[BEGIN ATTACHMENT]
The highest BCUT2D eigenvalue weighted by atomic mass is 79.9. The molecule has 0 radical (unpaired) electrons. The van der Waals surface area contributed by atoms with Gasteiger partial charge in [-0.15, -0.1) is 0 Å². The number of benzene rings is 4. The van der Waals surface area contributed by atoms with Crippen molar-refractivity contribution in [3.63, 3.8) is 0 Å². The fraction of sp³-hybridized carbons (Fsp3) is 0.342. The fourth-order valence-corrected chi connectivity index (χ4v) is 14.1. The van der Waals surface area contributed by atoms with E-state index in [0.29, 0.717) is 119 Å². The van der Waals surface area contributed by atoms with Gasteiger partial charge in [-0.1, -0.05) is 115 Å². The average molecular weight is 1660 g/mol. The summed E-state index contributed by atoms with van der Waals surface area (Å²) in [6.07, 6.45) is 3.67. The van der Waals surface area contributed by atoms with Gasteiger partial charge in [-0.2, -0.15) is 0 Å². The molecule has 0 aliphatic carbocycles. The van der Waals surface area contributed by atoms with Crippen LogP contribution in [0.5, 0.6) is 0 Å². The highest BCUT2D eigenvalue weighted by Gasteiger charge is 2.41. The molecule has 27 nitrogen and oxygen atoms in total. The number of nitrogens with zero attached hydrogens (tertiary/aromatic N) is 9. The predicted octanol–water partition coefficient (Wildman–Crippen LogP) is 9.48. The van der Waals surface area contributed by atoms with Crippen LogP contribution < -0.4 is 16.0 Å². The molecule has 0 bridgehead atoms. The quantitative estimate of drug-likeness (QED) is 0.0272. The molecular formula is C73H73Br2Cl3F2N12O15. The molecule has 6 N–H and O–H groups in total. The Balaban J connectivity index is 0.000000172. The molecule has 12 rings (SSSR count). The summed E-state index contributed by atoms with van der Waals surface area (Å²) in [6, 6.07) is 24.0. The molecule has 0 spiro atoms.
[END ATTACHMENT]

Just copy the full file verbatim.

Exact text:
The highest BCUT2D eigenvalue weighted by atomic mass is 79.9. The molecule has 0 radical (unpaired) electrons. The van der Waals surface area contributed by atoms with Gasteiger partial charge in [-0.15, -0.1) is 0 Å². The number of benzene rings is 4. The van der Waals surface area contributed by atoms with Crippen molar-refractivity contribution in [3.63, 3.8) is 0 Å². The fraction of sp³-hybridized carbons (Fsp3) is 0.342. The fourth-order valence-corrected chi connectivity index (χ4v) is 14.1. The van der Waals surface area contributed by atoms with E-state index in [0.29, 0.717) is 119 Å². The van der Waals surface area contributed by atoms with Gasteiger partial charge in [-0.1, -0.05) is 115 Å². The average molecular weight is 1660 g/mol. The summed E-state index contributed by atoms with van der Waals surface area (Å²) in [6.07, 6.45) is 3.67. The van der Waals surface area contributed by atoms with Gasteiger partial charge in [-0.2, -0.15) is 0 Å². The molecule has 0 aliphatic carbocycles. The van der Waals surface area contributed by atoms with Crippen LogP contribution in [0.5, 0.6) is 0 Å². The highest BCUT2D eigenvalue weighted by Gasteiger charge is 2.41. The molecule has 27 nitrogen and oxygen atoms in total. The number of nitrogens with zero attached hydrogens (tertiary/aromatic N) is 9. The predicted octanol–water partition coefficient (Wildman–Crippen LogP) is 9.48. The van der Waals surface area contributed by atoms with Crippen LogP contribution < -0.4 is 16.0 Å². The molecule has 0 bridgehead atoms. The quantitative estimate of drug-likeness (QED) is 0.0272. The molecular formula is C73H73Br2Cl3F2N12O15. The molecule has 6 N–H and O–H groups in total. The Balaban J connectivity index is 0.000000172. The molecule has 12 rings (SSSR count). The summed E-state index contributed by atoms with van der Waals surface area (Å²) in [6, 6.07) is 24.0. The molecule has 0 spiro atoms.